When the sabot slug hit the U.S. market in the late 1960s, it provided impetus for shotgun makers to design guns able to maximize the potential of these new rounds that could provide rifle-like accuracy out to a football field or more, effectively doubling the reach of the standard scattergun. This led to the Model 512.
Marlin's flirtation with slug-guns
Connecticut-based Marlin had been in the shotgun biz going all the way back to the 1890s. As the industry evolved so did the company, moving from black powder shotguns to smokeless guns with stronger steel. Then 16 gauge came and went as the 12 gauge rose to lead the market.
By the 1930s, the "European slugs" of German ammo designer Wilhelm Brenneke were being used in North America by knowledgeable gamesmen alongside domestic Foster slugs and individually made 1-ounce "pumpkin balls" of cast lead stuffed into repurposed hulls. These generally would stretch out the range of a shotgun from the typical 20-30 yards with the 2.5 and 2.75-inch buckshot loads of the day to 50 yards or so.
Then, sabot slugs (French for "shoe") which used a plastic sleeve to hold a bullet-like slug down the barrel and discarded shortly upon leaving the muzzle, came to the U.S. by 1966 and, with the promise of being able to make the vaunted 100-yard "football field" shot from a shotgun, makers began to make dedicated slug guns.
First up from Marlin was an incantation of their Model 55 bolt-action shotgun. The Model 55 was first introduced in 1954 by Marlin, and was a novel bolt-action design for the company.
(The Marlin 55S slug gun from the 1970s. You can see the 512's family resemblance)
Using a one-piece uncheckered American walnut stock with a pistol grip and butt pad, it looked more like a rifle than a shotgun. It used a two-round detachable box magazine that would hold standard sized 2 3/4-inch shells, and it seemed a good idea to make a subset of these bolt-guns to shoot slugs. Dubbed the Model 55S slug gun, it was equipped with 24" cylinder bore barrel with rifle sights replacing the more traditional gold-bead shotgun sight and just over 4,000 were made before 1983.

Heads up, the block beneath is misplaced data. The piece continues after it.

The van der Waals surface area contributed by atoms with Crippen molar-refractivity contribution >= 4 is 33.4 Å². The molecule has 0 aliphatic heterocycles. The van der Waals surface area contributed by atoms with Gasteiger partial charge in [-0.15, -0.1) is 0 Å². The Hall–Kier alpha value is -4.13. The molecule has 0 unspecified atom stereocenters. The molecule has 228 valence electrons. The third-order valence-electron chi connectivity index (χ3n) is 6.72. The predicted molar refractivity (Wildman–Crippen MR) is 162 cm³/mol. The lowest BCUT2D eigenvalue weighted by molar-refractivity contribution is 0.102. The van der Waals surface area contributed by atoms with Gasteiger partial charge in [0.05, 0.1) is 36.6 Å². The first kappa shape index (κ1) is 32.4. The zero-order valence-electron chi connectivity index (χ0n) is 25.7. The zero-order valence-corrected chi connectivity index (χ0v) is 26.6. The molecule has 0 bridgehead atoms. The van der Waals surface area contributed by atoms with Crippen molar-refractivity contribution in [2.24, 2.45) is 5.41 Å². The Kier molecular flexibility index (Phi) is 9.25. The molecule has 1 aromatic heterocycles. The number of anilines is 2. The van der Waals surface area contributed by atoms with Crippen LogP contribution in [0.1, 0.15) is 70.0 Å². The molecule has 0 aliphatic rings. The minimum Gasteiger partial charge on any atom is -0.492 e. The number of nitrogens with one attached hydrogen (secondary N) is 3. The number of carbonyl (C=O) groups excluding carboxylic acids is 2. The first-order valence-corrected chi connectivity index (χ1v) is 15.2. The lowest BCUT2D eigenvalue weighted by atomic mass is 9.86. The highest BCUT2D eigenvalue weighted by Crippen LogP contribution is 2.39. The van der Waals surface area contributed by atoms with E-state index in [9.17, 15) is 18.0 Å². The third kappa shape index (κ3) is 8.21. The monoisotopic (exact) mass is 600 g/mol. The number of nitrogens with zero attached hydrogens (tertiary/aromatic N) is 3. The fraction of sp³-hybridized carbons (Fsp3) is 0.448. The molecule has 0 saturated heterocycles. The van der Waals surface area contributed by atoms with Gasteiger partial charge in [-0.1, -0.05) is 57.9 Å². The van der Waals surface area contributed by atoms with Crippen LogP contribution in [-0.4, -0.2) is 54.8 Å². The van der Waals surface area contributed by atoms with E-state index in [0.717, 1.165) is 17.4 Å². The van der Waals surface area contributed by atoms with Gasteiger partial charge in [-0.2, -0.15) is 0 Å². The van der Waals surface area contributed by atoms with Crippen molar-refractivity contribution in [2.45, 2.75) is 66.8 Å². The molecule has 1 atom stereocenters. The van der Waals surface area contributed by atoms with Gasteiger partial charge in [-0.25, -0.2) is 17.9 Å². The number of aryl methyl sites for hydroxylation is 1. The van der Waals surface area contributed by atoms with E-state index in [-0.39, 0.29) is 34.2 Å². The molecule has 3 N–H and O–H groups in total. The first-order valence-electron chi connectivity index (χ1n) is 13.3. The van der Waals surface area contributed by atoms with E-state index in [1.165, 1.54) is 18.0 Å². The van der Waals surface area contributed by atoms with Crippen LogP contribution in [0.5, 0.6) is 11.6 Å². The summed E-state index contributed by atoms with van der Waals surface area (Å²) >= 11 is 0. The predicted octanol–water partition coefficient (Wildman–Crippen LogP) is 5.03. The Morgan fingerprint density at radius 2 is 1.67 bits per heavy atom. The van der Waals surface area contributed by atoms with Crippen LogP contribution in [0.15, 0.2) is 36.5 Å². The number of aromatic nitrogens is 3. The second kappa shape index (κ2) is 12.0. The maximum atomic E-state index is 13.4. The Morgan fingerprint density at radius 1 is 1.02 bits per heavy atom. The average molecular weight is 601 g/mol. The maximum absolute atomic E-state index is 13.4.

In the 1970s, the Model 120, long regarded as Marlin's best attempt at a modern pump action magnum chambered 12 gauge, was marketed complete with a 20-inch slug barrel variant. This barrel, like the 55S, had rifle-like sights and remained off and on in production until the mid-1980s. While it was nice, it could be better.
Enter the Model 512 Slugmaster
Designed in 1993, this gun took Marlin's past flirtations and pushed them to the next level. Taking the Model 55S concept, of a bolt-action shot 12-gauge with a thumb safety, they gave it a 21-inch rifled barrel with a slow and lazy 1:28 inch twist rate (the average rifle is more like 1:7, but hey, they aren't expected to impart a spin on a 1-ounce slug are they?).
Topping this off, the barrel had a rifle-like ramp front sight complete with hood and an adjustable semi-buckhorn rear sight-- something that you just don't see on your average shotgun. Further, if optics are your bag, it came drilled and tapped for a standard mount base (which was included) and both the front side hood could be removed and the rear sight folded down to produce a clean sight picture for a scope.
Also unlike your typical shotgun, the Slugmaster's Maine birch one-piece stock was pressed and checkered in the same fashion as Marlin's 880-series .22WMR rifles. In the end, the result was a bolt-action slug gun that was fully capable of that football field shot with the proper slug combination. We've personally seen about a three-inch three-shot group from the bench at 100 yards with Hornady SSTs and a matched optic.
The gun proved marginally popular for a time, particularly in jurisdictions like New York and Southern Michigan where hunters can use shotguns only (i.e. no rifles) for taking deer. It's been noted that the 1:28 twist is the same as used by many high-end slug guns such as the TC slug barrel
Getting your own
(In the last stages of the Slugmaster's life, it was polymer stocked)
Marlin intro'd the Slugmaster in 1994 and by 1998, it had morphed to the 512DL, which substituted a black polymer stock for the birch to help keep prices down. Then in 1999, this in turn became the short-lived 512P, which added fiber optic sights. However, by 2001, the more that century long run of Marlin shotguns was ended. Now, sadly, Marlin no longer makes a pump gun and with the company currently owned by Remington who markets the classic 870, odds are they may never again.
Nevertheless, that doesn't mean you can't get one of these Slugmasters that's been released out into the wild. They pop up in online classifieds and gun shows for around $300, which ironically enough was about their MSRP when new, so they at least have held their price point if you don't take inflation into account.
In the end, it's an interesting and very hard-hitting Marlin.